Human ASPM participates in spindle organisation, spindle orientation and cytokinesis
- Equal contributors
1 Section of Ophthalmology and Neuroscience, Wellcome Trust Brenner Building, Leeds Institute of Molecular Medicine, University of Leeds, St. James's University Hospital, Leeds LS9 7TF, UK
2 Department of Life Sciences, The Open University, Walton Hall, Milton Keynes, MK7 6AA, UK
3 Cancer Research UK Cell Cycle Genetics Research Group, University of Cambridge, Department of Genetics, Downing Street, Cambridge CB2 3EH, UK
4 CRUK Clinical Centre at Leeds, Division of Cancer Medicine Research, Leeds Institute of Molecular Medicine, St James's University Hospital, Leeds LS9 7TF, UK
5 Yorkshire Regional Genetics Service, Yorkshire Regional Genetics Service, Ashley Wing, St James's University Hospital, Leeds LS9 7TF, UK
6 Cambridge Institute for Medical Research, Wellcome Trust/MRC Building, Addenbrooke's Hospital, Hills Road, Cambridge, CB2 2XY, UK
BMC Cell Biology 2010, 11:85 doi:10.1186/1471-2121-11-85Published: 2 November 2010
Mutations in the
We show that ASPM is a microtubule minus end-associated protein that is recruited in a microtubule-dependent manner to the pericentriolar matrix (PCM) at the spindle poles during mitosis. ASPM siRNA reduces ASPM protein at the spindle poles in cultured U2OS cells and severely perturbs a number of aspects of mitosis, including the orientation of the mitotic spindle, the main determinant of developmental asymmetrical cell division. The majority of ASPM depleted mitotic cells fail to complete cytokinesis. In MCPH patient fibroblasts we show that a pathogenic ASPM splice site mutation results in the expression of a novel variant protein lacking a tripeptide motif, a minimal alteration that correlates with a dramatic decrease in ASPM spindle pole localisation. Moreover, expression of dominant-negative ASPM C-terminal fragments cause severe spindle assembly defects and cytokinesis failure in cultured cells.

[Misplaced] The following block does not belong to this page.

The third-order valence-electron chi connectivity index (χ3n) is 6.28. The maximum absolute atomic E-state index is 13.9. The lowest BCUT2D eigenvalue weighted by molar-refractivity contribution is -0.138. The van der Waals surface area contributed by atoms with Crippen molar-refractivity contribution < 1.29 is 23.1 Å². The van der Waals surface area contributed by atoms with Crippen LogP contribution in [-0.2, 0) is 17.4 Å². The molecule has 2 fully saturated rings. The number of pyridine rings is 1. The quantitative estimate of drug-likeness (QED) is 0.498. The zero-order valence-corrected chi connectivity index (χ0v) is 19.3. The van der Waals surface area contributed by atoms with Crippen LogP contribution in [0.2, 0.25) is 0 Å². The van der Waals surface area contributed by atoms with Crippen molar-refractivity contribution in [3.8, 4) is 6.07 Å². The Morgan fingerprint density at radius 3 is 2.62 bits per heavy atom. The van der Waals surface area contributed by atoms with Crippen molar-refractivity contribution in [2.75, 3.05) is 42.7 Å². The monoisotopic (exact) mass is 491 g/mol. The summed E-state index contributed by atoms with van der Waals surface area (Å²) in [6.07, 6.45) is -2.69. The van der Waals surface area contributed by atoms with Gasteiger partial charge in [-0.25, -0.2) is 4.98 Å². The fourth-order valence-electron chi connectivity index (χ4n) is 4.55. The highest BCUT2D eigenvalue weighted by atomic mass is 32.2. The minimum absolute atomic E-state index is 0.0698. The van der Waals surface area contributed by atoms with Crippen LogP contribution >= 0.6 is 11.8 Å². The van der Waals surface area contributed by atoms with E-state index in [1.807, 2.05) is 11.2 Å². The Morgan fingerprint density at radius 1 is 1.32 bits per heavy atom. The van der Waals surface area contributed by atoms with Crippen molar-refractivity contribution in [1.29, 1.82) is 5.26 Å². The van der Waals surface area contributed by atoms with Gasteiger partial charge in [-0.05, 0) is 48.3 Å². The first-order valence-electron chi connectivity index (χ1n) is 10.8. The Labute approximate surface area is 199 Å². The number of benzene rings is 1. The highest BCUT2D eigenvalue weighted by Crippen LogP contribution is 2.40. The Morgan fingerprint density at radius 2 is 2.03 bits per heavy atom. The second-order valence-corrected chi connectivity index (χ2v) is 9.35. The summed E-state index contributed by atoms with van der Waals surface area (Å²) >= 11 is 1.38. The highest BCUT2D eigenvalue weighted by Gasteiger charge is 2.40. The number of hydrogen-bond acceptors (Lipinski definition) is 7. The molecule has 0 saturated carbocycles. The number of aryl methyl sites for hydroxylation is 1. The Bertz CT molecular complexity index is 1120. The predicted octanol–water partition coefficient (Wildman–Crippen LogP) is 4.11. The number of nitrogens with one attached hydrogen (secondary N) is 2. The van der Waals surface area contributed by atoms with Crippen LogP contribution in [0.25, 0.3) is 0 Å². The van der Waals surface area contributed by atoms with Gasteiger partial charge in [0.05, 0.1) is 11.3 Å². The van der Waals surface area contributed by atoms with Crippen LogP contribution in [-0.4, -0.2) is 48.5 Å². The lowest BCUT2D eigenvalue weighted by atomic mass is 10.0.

These observations indicate that ASPM participates in spindle organisation, spindle positioning and cytokinesis in all dividing cells and that the extreme C-terminus of the protein is required for ASPM localisation and function. Our data supports the hypothesis that the MCPH phenotype caused by ASPM mutation is a consequence of mitotic aberrations during neurogenesis. We propose the effects of ASPM mutation are tolerated in somatic cells but have profound consequences for the symmetrical division of NPCs, due to the unusual morphology of these cells. This antagonises the early expansion of the progenitor pool that underpins cortical neurogenesis, causing the MCPH phenotype.